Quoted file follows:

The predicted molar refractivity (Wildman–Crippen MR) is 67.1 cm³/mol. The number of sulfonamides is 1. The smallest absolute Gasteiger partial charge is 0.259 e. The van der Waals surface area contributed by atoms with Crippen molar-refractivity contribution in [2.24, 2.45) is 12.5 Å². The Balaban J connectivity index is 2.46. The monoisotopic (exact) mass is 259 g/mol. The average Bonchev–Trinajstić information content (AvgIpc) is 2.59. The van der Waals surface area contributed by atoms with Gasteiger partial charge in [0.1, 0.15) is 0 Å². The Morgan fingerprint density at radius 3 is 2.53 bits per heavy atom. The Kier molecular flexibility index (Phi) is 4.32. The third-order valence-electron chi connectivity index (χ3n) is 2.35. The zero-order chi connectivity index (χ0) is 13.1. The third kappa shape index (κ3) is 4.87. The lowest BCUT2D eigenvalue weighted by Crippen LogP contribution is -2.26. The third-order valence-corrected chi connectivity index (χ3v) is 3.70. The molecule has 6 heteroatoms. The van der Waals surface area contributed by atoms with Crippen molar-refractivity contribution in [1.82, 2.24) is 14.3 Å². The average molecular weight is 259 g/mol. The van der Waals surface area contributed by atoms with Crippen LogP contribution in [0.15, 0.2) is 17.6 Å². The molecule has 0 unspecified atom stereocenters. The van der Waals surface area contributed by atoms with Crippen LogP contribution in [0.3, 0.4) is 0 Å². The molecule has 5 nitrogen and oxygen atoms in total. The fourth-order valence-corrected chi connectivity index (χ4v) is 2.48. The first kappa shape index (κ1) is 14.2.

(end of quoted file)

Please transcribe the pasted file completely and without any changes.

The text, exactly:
The predicted molar refractivity (Wildman–Crippen MR) is 67.1 cm³/mol. The number of sulfonamides is 1. The smallest absolute Gasteiger partial charge is 0.259 e. The van der Waals surface area contributed by atoms with Crippen molar-refractivity contribution in [2.24, 2.45) is 12.5 Å². The Balaban J connectivity index is 2.46. The monoisotopic (exact) mass is 259 g/mol. The average Bonchev–Trinajstić information content (AvgIpc) is 2.59. The van der Waals surface area contributed by atoms with Gasteiger partial charge in [0.1, 0.15) is 0 Å². The Morgan fingerprint density at radius 3 is 2.53 bits per heavy atom. The Kier molecular flexibility index (Phi) is 4.32. The third-order valence-electron chi connectivity index (χ3n) is 2.35. The zero-order chi connectivity index (χ0) is 13.1. The third kappa shape index (κ3) is 4.87. The lowest BCUT2D eigenvalue weighted by Crippen LogP contribution is -2.26. The third-order valence-corrected chi connectivity index (χ3v) is 3.70. The molecule has 6 heteroatoms. The van der Waals surface area contributed by atoms with Crippen molar-refractivity contribution in [1.82, 2.24) is 14.3 Å². The average molecular weight is 259 g/mol. The van der Waals surface area contributed by atoms with Crippen LogP contribution in [0.15, 0.2) is 17.6 Å². The molecule has 0 unspecified atom stereocenters. The van der Waals surface area contributed by atoms with Crippen LogP contribution in [0.3, 0.4) is 0 Å². The molecule has 5 nitrogen and oxygen atoms in total. The fourth-order valence-corrected chi connectivity index (χ4v) is 2.48. The first kappa shape index (κ1) is 14.2.